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Losing weight might make you healthier but not happier

Temptation is everywhere. Vivian Viola, CC BY-NC

Supermodel Kate Moss’ quip that “nothing tastes as good as skinny feels” captured the sense in society that being thin is the recipe for happiness. Obesity causes a range of health problems, including diabetes, but will losing weight really make you happier?

While there’s no doubt that losing weight can significantly improve your physical health, in research published in PLOS ONE we found that the effect on mental health was less straightforward. We studied 1,979 overweight and obese people who lost 5% or more of their weight over four years and found that they were more likely to report feeling depressed than those who remained within 5% of their original weight.

Our participants came from the English Longitudinal Study of Ageing, which collects data from adults aged 50 or older, and we excluded participants who already had clinical depression or a debilitating illness. While nurses monitored weight loss, depressed mood and overall well-being were assessed using questionnaires. Of the 1,979 participants, 278 (14%) lost at least 5% of their initial body weight (an average of 6.8kg each). Before adjusting for serious health issues and major life events such as bereavement – which can cause both weight loss and depressed mood – they were 78% more likely to report depressed mood. Without these issues, over half (52%) were still more likely to feel low, still a significant number.

Studies have shown that losing weight can improve mood, but this could be a result of a supportive environment rather than the weight loss itself because improvement in mood is often seen very early on in treatment and not tied to the amount of pounds that are shed. The results of our study show an associated risk of developing depressed mood – even after accounting for an intention to lose weight (not because of a health condition for example), changes in physical health, and life stress.

The finding doesn’t necessarily mean that losing weight directly causes depression, because both depression and weight loss may share a common cause. But what it does mean is that we can’t assume that losing weight will improve mood and make you happier in life. And it might explain why people struggle to maintain weight loss.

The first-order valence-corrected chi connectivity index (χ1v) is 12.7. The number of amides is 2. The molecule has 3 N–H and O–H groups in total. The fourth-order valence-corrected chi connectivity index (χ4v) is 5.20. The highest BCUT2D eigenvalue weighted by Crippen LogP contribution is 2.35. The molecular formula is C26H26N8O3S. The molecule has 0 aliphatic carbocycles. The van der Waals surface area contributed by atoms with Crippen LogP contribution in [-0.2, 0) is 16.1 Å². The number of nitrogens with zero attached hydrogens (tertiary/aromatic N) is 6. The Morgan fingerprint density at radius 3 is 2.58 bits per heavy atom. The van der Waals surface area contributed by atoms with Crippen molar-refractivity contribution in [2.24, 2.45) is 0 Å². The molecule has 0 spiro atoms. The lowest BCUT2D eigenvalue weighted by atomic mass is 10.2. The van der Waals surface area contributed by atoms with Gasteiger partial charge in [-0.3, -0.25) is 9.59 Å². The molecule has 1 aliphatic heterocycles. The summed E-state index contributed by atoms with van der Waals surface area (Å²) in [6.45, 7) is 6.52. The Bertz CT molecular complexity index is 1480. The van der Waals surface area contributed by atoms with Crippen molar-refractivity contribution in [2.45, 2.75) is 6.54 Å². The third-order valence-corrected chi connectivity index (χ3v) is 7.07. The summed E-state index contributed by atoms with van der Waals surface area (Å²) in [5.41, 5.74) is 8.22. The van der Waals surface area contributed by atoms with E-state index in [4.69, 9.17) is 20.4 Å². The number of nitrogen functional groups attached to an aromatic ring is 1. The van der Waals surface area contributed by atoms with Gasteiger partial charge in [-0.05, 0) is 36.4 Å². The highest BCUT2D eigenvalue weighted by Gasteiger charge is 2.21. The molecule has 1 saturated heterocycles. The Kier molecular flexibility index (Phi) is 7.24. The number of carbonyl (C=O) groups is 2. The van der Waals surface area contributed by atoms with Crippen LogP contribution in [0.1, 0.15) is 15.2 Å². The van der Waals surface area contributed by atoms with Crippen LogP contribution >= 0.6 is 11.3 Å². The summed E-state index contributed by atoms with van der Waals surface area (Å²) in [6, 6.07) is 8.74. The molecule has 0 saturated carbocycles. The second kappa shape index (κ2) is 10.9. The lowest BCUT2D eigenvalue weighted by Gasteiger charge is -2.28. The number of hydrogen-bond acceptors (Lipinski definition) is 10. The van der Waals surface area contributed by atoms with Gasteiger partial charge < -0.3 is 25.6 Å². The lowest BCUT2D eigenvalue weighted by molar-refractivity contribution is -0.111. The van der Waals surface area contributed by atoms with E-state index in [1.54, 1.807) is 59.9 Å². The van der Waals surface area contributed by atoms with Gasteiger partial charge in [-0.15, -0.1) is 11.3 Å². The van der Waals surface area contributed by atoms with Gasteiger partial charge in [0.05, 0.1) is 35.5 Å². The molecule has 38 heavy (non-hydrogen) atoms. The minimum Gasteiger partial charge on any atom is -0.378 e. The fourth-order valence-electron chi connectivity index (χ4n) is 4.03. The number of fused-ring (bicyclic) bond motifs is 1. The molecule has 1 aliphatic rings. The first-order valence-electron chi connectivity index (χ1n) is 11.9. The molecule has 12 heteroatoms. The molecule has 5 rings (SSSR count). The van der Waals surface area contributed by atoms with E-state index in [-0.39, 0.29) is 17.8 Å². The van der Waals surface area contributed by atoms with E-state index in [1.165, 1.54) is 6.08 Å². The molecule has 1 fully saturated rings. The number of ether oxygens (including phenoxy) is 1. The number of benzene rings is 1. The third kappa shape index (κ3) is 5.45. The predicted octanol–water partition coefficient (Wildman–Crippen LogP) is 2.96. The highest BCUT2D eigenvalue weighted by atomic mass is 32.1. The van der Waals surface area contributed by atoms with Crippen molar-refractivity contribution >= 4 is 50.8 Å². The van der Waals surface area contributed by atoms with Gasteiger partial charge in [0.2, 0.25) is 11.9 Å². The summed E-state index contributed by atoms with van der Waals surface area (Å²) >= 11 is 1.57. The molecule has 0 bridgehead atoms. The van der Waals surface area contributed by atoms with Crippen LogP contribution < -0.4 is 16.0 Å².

Significant physical benefits

It is generally recommended that obese people lose weight and a recent UK survey found that 60% of overweight and obese adults were trying to do so. Like previous studies have found, we also saw favourable changes in risk factors for cardiovascular disease, with people who lost weight less likely to have high blood pressure or high levels of triglyceride (a type of fat found in the blood).

Based on this, we wouldn’t want to discourage anyone from trying to lose weight but rather that people shouldn’t expect it to be a magical cure that improves everything in their lives. Aspirational advertising by diet brands may give people unrealistic expectations – they often promise instant improvements that may not be borne out in reality. People should be realistic about weight loss and be prepared for the challenges.

Unhealthy food is all around us and as anyone who’s ever been on a diet would understand, resisting the temptation requires considerable willpower that can take a mental toll. It may also involve missing out on some enjoyable activities. However, mood may improve once target weight is reached and the focus is on weight maintenance.

Weight loss is undoubtedly a good thing for health, but it’s important that health professionals also take note of psychological well-being when recommending or monitoring weight loss. And people who are trying to lose weight shouldn’t be afraid to seek help, whether from friends, family or professionals. In the long run it could mean the pounds are more likely to stay off.

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